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Chapter #18: Renewing the Sectional Struggle Big Picture Themes 1.

. The main question facing the nation was, Will new lands won from Mexico have slaves or be free? 2. The answer to the question was hammered out in the Compromise of 1850. It said California was to be free, popular sovereignty (the people decide) for the rest of the lands. 3. A tougher fugitive slave law was a major concession to the South, but it wasnt enforced. This angered the Southerners. 4. The NorthSouth rift was widened with the Kansas-Nebraska Act. It repealed the Missouri Compromise which had kept the peace for a generation. In its place, popular sovereignty opened the Great Plains to potential slavery. Whereas the slave-land issue had been settled, now it was a big question mark. IDENTIFICATIONS: Stephen Douglas Known as the Little Giant, he was the most prominent spokesman of the Young American movement. He held a series of state offices before being elected for the United States Senate at the age of 29. Douglas wanted to get on with the development of the nation; to build railroads, acquire new territory, and expand trade. This made him suggest and push for the Kansas-Nebraska Act Franklin Pierce He was nominated in 1852 by the Democrats as a presidential candidate. He was nicknames the dark horse, a man who was unknown and enemy-less. He won by a landslide, which also ended the Whig party forever. He tried to be another Polk and later, he wanted to take Cuba. Compromise of 1850 Called for the admission of California as a free state, organizing Utah and New Mexico with out restrictions on slavery, adjustment of the Texas/New Mexico border, abolition of slave trade in District of Columbia, and tougher fugitive slave laws. Its passage was hailed as a solution to the threat of national division. Zachary Taylor Commander of the Army of Occupation on the Texas border. On President Polks orders, he took the Army into the disputed territory between the Nueces and Rio Grnade Rivers and built a fort on the north bank of the Rio Grande River. When the Mexican Army tried to capture the fort, Taylors forces engaged in is a series of engagements that led to the Mexican War. His victories in the war and defeat of Santa Ana made him a national hero. John C. Calhoun Formerly Jackson's vice-president, later a South Carolina senator. He said the North should grant the South's demands and keep quiet about slavery to keep the peace. He was a spokesman for the South and states' rights Matthew C. Perry Fillmore dispatched an expedition under Commodore Matthew C. Perry to try for commercial concession in the isolate kingdom of Japan 1852. Perrys expedition was a great success. The Japanese, impressed by American Naval power, agreed to establish diplomatic relations. Townsend Harris, negotiated a commercial treaty that opened to American ships six Japanese ports heretofore closed to foreigners.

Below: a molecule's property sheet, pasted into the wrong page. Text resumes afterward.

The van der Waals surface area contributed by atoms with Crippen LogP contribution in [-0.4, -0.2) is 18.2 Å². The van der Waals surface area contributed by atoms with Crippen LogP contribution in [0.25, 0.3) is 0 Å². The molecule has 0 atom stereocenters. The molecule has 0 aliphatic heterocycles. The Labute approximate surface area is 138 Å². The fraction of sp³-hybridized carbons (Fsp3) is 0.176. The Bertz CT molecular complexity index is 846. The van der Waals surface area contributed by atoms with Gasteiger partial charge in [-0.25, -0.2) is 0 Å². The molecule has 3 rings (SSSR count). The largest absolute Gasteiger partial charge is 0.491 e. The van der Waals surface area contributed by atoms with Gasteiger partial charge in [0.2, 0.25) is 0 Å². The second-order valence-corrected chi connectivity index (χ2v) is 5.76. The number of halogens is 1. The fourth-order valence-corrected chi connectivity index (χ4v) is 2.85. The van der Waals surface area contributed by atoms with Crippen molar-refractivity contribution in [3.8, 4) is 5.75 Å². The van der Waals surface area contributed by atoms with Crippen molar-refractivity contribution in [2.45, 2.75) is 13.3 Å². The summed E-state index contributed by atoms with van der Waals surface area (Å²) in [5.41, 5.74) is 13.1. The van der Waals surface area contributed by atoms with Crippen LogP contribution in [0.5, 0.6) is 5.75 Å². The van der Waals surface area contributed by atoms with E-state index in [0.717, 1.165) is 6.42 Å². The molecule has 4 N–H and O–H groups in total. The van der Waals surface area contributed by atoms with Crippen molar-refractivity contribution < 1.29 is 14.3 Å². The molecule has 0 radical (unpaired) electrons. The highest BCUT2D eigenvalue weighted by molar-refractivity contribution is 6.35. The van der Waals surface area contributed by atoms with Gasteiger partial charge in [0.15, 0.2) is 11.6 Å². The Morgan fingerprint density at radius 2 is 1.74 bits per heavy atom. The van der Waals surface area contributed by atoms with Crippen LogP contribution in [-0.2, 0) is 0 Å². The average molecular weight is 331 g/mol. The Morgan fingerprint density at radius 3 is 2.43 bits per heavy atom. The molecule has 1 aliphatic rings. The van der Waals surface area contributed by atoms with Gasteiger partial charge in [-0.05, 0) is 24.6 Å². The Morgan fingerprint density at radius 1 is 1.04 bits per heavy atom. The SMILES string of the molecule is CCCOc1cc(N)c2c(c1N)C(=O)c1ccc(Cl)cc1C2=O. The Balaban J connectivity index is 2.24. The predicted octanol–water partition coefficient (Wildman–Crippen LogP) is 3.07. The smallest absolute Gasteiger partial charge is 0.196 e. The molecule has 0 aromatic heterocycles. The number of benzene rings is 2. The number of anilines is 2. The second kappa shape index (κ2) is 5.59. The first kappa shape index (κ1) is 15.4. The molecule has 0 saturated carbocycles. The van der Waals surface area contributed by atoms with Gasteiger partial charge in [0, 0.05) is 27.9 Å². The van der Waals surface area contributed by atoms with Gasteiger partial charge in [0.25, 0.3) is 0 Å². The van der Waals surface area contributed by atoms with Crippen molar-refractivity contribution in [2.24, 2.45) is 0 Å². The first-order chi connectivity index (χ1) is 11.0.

Henry Clay Clay helped heal the North/South rift by aiding passage of the Compromise of 1850, which served to delay the Civil War. Free-Soil Party Anti- Slavery northerners organized this party and broadened their appeal by advocating federal aid for internal improvements and urging free government homesteads for settlers.